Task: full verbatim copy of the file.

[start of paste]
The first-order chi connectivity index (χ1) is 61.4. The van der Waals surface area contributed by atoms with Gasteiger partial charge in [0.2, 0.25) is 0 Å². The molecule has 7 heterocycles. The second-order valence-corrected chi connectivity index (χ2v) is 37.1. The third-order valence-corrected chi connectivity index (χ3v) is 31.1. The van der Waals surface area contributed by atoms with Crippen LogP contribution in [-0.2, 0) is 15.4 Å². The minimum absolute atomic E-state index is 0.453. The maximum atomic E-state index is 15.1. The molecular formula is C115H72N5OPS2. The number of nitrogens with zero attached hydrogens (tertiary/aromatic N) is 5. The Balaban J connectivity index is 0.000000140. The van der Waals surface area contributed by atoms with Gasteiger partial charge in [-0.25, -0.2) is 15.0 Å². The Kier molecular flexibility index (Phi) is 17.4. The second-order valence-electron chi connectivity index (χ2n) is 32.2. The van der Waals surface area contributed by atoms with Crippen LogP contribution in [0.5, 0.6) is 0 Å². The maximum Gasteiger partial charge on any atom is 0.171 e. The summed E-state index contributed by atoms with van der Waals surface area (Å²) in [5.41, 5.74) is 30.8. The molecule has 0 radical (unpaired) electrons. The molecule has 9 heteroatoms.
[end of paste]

The first-order chi connectivity index (χ1) is 61.4. The van der Waals surface area contributed by atoms with Gasteiger partial charge in [0.2, 0.25) is 0 Å². The molecule has 7 heterocycles. The second-order valence-corrected chi connectivity index (χ2v) is 37.1. The third-order valence-corrected chi connectivity index (χ3v) is 31.1. The van der Waals surface area contributed by atoms with Crippen LogP contribution in [-0.2, 0) is 15.4 Å². The minimum absolute atomic E-state index is 0.453. The maximum atomic E-state index is 15.1. The molecular formula is C115H72N5OPS2. The number of nitrogens with zero attached hydrogens (tertiary/aromatic N) is 5. The Balaban J connectivity index is 0.000000140. The van der Waals surface area contributed by atoms with Gasteiger partial charge in [-0.25, -0.2) is 15.0 Å². The Kier molecular flexibility index (Phi) is 17.4. The second-order valence-electron chi connectivity index (χ2n) is 32.2. The van der Waals surface area contributed by atoms with Crippen LogP contribution in [0.5, 0.6) is 0 Å². The maximum Gasteiger partial charge on any atom is 0.171 e. The summed E-state index contributed by atoms with van der Waals surface area (Å²) in [5.41, 5.74) is 30.8. The molecule has 0 radical (unpaired) electrons. The molecule has 9 heteroatoms.